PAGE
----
Council tenants who want to become involved in improving the estates on which they live may get the right to time off work so they can do so. The idea is included in plans to be unveiled by the Communities Secretary Hazel Blears in a move to make it easier for more people to volunteer for key roles in their local communities.
At the moment people who serve as magistrates, school governors or on health bodies and police authorities already have entitlements to time off. Now Hazel Blears is to look at extending such entitlement to other roles. The aim is to reflect modern life and the needs of local communities by emphasising the roles that are available and to encourage more people from all walks of life to participate.
The proposals include extending time off entitlement to those who want to help young offenders, or to make sure local courts and probation services meet the needs of their communities and to council tenants who want to take an active role in the management of their estates. The proposals have been drawn up in the light of figures which show that although almost three-quarters of adults volunteered at least once in the last 12 months, the average age of probation board members is 60 for men and 59 for women, 70 per cent of youth offending panel members are over 45 and there are only two court board members in the country who are under 35.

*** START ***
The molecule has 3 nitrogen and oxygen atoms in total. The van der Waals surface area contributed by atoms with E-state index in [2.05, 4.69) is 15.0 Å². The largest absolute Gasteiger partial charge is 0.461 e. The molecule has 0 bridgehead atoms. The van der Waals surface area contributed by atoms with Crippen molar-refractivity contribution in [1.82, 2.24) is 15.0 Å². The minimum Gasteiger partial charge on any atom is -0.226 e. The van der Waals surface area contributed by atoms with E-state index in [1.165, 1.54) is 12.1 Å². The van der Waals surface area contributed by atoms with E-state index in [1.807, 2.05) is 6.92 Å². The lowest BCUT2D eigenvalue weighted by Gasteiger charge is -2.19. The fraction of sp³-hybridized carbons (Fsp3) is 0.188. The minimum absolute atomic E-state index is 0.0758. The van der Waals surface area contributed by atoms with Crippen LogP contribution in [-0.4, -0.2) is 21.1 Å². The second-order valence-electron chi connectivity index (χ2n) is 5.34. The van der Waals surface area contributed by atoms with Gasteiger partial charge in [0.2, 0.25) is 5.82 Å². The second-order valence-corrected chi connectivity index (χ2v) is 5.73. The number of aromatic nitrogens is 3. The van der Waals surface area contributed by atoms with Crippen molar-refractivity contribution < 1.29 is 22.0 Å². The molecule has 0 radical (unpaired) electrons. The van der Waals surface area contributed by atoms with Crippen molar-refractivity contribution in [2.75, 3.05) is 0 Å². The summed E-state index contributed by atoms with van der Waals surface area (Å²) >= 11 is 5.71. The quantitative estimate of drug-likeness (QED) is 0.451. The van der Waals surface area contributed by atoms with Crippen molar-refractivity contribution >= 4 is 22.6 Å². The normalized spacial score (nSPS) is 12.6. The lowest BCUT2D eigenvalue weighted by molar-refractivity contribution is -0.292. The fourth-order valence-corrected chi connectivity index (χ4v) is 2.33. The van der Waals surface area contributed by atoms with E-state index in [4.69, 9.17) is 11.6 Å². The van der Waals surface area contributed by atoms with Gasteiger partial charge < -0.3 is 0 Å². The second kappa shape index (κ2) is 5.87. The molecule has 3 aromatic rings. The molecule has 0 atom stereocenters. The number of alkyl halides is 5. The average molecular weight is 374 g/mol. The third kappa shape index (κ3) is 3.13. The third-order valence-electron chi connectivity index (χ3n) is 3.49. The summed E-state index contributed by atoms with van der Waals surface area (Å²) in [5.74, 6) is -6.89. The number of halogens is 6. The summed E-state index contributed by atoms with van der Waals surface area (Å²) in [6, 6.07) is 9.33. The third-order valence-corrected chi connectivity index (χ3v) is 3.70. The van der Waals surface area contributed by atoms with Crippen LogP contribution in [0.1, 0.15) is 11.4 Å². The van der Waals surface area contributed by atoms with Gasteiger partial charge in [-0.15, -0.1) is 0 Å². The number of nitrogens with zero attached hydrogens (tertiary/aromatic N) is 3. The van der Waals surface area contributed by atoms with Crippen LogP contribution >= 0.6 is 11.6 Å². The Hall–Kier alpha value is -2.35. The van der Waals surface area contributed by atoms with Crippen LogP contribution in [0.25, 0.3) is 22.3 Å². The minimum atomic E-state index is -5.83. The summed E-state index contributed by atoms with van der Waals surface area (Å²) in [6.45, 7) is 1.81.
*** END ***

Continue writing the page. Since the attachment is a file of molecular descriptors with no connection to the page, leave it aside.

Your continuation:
Ms Blears said the level of volunteering showed community spirit had not disappeared but the demands of modern life meant people who wanted to participate in more formal roles found this difficult as such tasks had to be fitted into already busy schedules. “If people are prepared to give their time and talents we need to ask what more we can do to acknowledge and support that. The more people of different genders, ages and backgrounds we can get involved in decision making in communities the better,” she said.